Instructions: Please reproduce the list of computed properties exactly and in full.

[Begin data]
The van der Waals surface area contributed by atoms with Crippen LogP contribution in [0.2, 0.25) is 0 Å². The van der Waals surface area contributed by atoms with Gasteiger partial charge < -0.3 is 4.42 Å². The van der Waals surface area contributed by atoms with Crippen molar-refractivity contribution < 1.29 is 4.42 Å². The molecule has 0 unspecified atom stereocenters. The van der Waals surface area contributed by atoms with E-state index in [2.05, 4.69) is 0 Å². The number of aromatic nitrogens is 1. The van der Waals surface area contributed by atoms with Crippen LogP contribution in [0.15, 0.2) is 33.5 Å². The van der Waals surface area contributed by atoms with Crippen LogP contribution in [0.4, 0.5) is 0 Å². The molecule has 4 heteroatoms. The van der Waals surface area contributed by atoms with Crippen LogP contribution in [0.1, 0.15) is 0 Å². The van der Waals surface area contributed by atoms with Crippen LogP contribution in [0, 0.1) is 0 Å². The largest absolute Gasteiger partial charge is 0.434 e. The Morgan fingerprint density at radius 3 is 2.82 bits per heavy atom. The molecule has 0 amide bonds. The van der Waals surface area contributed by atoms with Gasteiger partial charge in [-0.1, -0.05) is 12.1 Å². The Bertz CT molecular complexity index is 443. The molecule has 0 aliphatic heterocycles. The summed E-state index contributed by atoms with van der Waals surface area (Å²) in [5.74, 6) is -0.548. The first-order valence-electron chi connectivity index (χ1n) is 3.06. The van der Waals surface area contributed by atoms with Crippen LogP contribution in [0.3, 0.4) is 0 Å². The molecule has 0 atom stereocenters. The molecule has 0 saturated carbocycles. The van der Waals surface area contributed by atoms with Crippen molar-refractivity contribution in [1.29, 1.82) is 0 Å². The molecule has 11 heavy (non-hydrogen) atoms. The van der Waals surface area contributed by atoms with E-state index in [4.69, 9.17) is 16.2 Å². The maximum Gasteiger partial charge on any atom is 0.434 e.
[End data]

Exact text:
The van der Waals surface area contributed by atoms with Crippen LogP contribution in [0.2, 0.25) is 0 Å². The van der Waals surface area contributed by atoms with Gasteiger partial charge < -0.3 is 4.42 Å². The van der Waals surface area contributed by atoms with Crippen molar-refractivity contribution < 1.29 is 4.42 Å². The molecule has 0 unspecified atom stereocenters. The van der Waals surface area contributed by atoms with E-state index in [2.05, 4.69) is 0 Å². The number of aromatic nitrogens is 1. The van der Waals surface area contributed by atoms with Crippen LogP contribution in [0.15, 0.2) is 33.5 Å². The van der Waals surface area contributed by atoms with Crippen LogP contribution in [0.4, 0.5) is 0 Å². The molecule has 4 heteroatoms. The van der Waals surface area contributed by atoms with Crippen LogP contribution in [0.1, 0.15) is 0 Å². The van der Waals surface area contributed by atoms with Crippen LogP contribution in [0, 0.1) is 0 Å². The largest absolute Gasteiger partial charge is 0.434 e. The Morgan fingerprint density at radius 3 is 2.82 bits per heavy atom. The molecule has 0 amide bonds. The van der Waals surface area contributed by atoms with Gasteiger partial charge in [-0.1, -0.05) is 12.1 Å². The Bertz CT molecular complexity index is 443. The molecule has 0 aliphatic heterocycles. The summed E-state index contributed by atoms with van der Waals surface area (Å²) in [5.74, 6) is -0.548. The first-order valence-electron chi connectivity index (χ1n) is 3.06. The van der Waals surface area contributed by atoms with Crippen LogP contribution in [0.3, 0.4) is 0 Å². The molecule has 0 atom stereocenters. The molecule has 0 saturated carbocycles. The van der Waals surface area contributed by atoms with Crippen molar-refractivity contribution in [1.29, 1.82) is 0 Å². The molecule has 11 heavy (non-hydrogen) atoms. The van der Waals surface area contributed by atoms with E-state index in [4.69, 9.17) is 16.2 Å². The maximum Gasteiger partial charge on any atom is 0.434 e.